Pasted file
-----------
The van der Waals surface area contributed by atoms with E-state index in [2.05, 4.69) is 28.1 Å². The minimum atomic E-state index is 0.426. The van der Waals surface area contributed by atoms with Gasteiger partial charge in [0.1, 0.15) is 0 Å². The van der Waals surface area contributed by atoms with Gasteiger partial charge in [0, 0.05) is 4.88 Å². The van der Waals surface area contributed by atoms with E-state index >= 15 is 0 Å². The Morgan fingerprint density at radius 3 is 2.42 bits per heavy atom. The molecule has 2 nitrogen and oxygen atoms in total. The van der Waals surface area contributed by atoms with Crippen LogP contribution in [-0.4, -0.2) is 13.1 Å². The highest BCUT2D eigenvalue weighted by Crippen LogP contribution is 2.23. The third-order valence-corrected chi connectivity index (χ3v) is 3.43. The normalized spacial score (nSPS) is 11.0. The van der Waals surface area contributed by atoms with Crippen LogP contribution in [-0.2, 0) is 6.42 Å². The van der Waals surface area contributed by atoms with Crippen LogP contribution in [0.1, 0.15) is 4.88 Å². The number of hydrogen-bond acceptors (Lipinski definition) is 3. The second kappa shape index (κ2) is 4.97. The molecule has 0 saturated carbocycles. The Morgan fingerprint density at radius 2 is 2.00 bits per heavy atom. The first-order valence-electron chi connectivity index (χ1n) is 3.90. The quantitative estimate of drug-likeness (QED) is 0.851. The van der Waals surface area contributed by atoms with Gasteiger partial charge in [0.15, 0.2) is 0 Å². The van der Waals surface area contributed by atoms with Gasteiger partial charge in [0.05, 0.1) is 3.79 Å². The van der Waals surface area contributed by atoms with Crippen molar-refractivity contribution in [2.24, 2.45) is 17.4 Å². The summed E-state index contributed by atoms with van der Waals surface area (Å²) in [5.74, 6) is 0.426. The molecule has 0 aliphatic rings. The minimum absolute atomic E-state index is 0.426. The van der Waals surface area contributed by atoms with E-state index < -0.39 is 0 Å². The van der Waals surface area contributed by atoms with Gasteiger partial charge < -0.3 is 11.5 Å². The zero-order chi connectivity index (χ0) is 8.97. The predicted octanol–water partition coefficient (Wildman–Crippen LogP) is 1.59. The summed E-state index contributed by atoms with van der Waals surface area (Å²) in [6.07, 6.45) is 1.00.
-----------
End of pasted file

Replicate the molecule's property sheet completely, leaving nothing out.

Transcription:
The van der Waals surface area contributed by atoms with E-state index in [2.05, 4.69) is 28.1 Å². The minimum atomic E-state index is 0.426. The van der Waals surface area contributed by atoms with Gasteiger partial charge in [0.1, 0.15) is 0 Å². The van der Waals surface area contributed by atoms with Gasteiger partial charge in [0, 0.05) is 4.88 Å². The van der Waals surface area contributed by atoms with E-state index >= 15 is 0 Å². The Morgan fingerprint density at radius 3 is 2.42 bits per heavy atom. The molecule has 2 nitrogen and oxygen atoms in total. The van der Waals surface area contributed by atoms with Crippen LogP contribution in [-0.4, -0.2) is 13.1 Å². The highest BCUT2D eigenvalue weighted by Crippen LogP contribution is 2.23. The third-order valence-corrected chi connectivity index (χ3v) is 3.43. The normalized spacial score (nSPS) is 11.0. The van der Waals surface area contributed by atoms with Crippen LogP contribution in [-0.2, 0) is 6.42 Å². The van der Waals surface area contributed by atoms with Crippen LogP contribution in [0.1, 0.15) is 4.88 Å². The number of hydrogen-bond acceptors (Lipinski definition) is 3. The second kappa shape index (κ2) is 4.97. The molecule has 0 saturated carbocycles. The Morgan fingerprint density at radius 2 is 2.00 bits per heavy atom. The first-order valence-electron chi connectivity index (χ1n) is 3.90. The quantitative estimate of drug-likeness (QED) is 0.851. The van der Waals surface area contributed by atoms with Gasteiger partial charge in [0.15, 0.2) is 0 Å². The van der Waals surface area contributed by atoms with Gasteiger partial charge in [0.05, 0.1) is 3.79 Å². The van der Waals surface area contributed by atoms with Crippen molar-refractivity contribution in [2.24, 2.45) is 17.4 Å². The summed E-state index contributed by atoms with van der Waals surface area (Å²) in [5.74, 6) is 0.426. The molecule has 0 aliphatic rings. The minimum absolute atomic E-state index is 0.426. The van der Waals surface area contributed by atoms with E-state index < -0.39 is 0 Å². The van der Waals surface area contributed by atoms with Gasteiger partial charge < -0.3 is 11.5 Å². The zero-order chi connectivity index (χ0) is 8.97. The predicted octanol–water partition coefficient (Wildman–Crippen LogP) is 1.59. The summed E-state index contributed by atoms with van der Waals surface area (Å²) in [6.07, 6.45) is 1.00.